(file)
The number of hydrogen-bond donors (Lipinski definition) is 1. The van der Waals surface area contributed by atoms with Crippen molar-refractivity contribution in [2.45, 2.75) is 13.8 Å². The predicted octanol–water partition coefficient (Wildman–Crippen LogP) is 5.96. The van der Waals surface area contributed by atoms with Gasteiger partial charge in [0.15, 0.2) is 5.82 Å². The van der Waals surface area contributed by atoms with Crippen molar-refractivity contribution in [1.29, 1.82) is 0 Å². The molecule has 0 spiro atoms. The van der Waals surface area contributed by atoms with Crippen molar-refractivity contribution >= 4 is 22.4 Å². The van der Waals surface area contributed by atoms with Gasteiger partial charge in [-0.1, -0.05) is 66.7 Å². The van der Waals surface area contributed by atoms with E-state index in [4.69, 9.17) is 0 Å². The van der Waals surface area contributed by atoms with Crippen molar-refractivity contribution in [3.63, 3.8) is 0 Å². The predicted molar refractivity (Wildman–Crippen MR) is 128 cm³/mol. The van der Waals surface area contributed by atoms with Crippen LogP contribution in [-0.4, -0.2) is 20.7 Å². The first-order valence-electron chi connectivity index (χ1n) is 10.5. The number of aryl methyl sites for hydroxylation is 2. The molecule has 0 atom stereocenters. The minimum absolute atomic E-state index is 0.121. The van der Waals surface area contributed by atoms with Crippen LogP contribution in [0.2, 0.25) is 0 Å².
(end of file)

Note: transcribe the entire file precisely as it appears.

The number of hydrogen-bond donors (Lipinski definition) is 1. The van der Waals surface area contributed by atoms with Crippen molar-refractivity contribution in [2.45, 2.75) is 13.8 Å². The predicted octanol–water partition coefficient (Wildman–Crippen LogP) is 5.96. The van der Waals surface area contributed by atoms with Gasteiger partial charge in [0.15, 0.2) is 5.82 Å². The van der Waals surface area contributed by atoms with Crippen molar-refractivity contribution in [1.29, 1.82) is 0 Å². The molecule has 0 spiro atoms. The van der Waals surface area contributed by atoms with Crippen molar-refractivity contribution >= 4 is 22.4 Å². The van der Waals surface area contributed by atoms with Gasteiger partial charge in [-0.1, -0.05) is 66.7 Å². The van der Waals surface area contributed by atoms with E-state index in [4.69, 9.17) is 0 Å². The van der Waals surface area contributed by atoms with Crippen molar-refractivity contribution in [3.63, 3.8) is 0 Å². The predicted molar refractivity (Wildman–Crippen MR) is 128 cm³/mol. The van der Waals surface area contributed by atoms with Crippen LogP contribution in [-0.4, -0.2) is 20.7 Å². The first-order valence-electron chi connectivity index (χ1n) is 10.5. The number of aryl methyl sites for hydroxylation is 2. The molecule has 0 atom stereocenters. The minimum absolute atomic E-state index is 0.121. The van der Waals surface area contributed by atoms with Crippen LogP contribution in [0.2, 0.25) is 0 Å².